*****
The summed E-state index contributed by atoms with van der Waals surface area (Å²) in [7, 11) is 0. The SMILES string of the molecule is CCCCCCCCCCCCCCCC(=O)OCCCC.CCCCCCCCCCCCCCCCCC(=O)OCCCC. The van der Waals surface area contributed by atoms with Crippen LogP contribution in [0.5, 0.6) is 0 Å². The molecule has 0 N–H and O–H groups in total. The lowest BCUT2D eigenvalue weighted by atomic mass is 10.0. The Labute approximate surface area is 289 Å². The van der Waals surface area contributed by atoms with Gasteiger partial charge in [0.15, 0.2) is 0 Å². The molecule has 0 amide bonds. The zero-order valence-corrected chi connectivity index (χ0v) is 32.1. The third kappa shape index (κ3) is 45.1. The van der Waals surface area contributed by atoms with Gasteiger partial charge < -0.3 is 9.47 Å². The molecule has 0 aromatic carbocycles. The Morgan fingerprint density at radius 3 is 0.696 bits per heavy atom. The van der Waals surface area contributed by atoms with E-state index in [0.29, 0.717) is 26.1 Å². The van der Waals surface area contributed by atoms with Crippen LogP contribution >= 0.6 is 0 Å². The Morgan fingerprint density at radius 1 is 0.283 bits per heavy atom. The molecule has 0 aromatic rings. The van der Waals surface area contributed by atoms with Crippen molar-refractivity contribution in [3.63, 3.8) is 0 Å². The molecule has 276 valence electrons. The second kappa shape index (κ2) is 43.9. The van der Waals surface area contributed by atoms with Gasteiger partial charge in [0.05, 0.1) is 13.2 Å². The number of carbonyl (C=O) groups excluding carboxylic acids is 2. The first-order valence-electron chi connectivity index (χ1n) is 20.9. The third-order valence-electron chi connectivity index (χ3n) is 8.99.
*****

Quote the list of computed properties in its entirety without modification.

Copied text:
The summed E-state index contributed by atoms with van der Waals surface area (Å²) in [7, 11) is 0. The SMILES string of the molecule is CCCCCCCCCCCCCCCC(=O)OCCCC.CCCCCCCCCCCCCCCCCC(=O)OCCCC. The van der Waals surface area contributed by atoms with Crippen LogP contribution in [0.5, 0.6) is 0 Å². The molecule has 0 N–H and O–H groups in total. The lowest BCUT2D eigenvalue weighted by atomic mass is 10.0. The Labute approximate surface area is 289 Å². The van der Waals surface area contributed by atoms with Gasteiger partial charge in [0.15, 0.2) is 0 Å². The molecule has 0 amide bonds. The zero-order valence-corrected chi connectivity index (χ0v) is 32.1. The third kappa shape index (κ3) is 45.1. The van der Waals surface area contributed by atoms with Gasteiger partial charge < -0.3 is 9.47 Å². The molecule has 0 aromatic carbocycles. The Morgan fingerprint density at radius 3 is 0.696 bits per heavy atom. The van der Waals surface area contributed by atoms with E-state index in [0.29, 0.717) is 26.1 Å². The van der Waals surface area contributed by atoms with Crippen LogP contribution >= 0.6 is 0 Å². The Morgan fingerprint density at radius 1 is 0.283 bits per heavy atom. The molecule has 0 aromatic rings. The van der Waals surface area contributed by atoms with Crippen molar-refractivity contribution in [3.63, 3.8) is 0 Å². The molecule has 276 valence electrons. The second kappa shape index (κ2) is 43.9. The van der Waals surface area contributed by atoms with Gasteiger partial charge in [0.05, 0.1) is 13.2 Å². The number of carbonyl (C=O) groups excluding carboxylic acids is 2. The first-order valence-electron chi connectivity index (χ1n) is 20.9. The third-order valence-electron chi connectivity index (χ3n) is 8.99.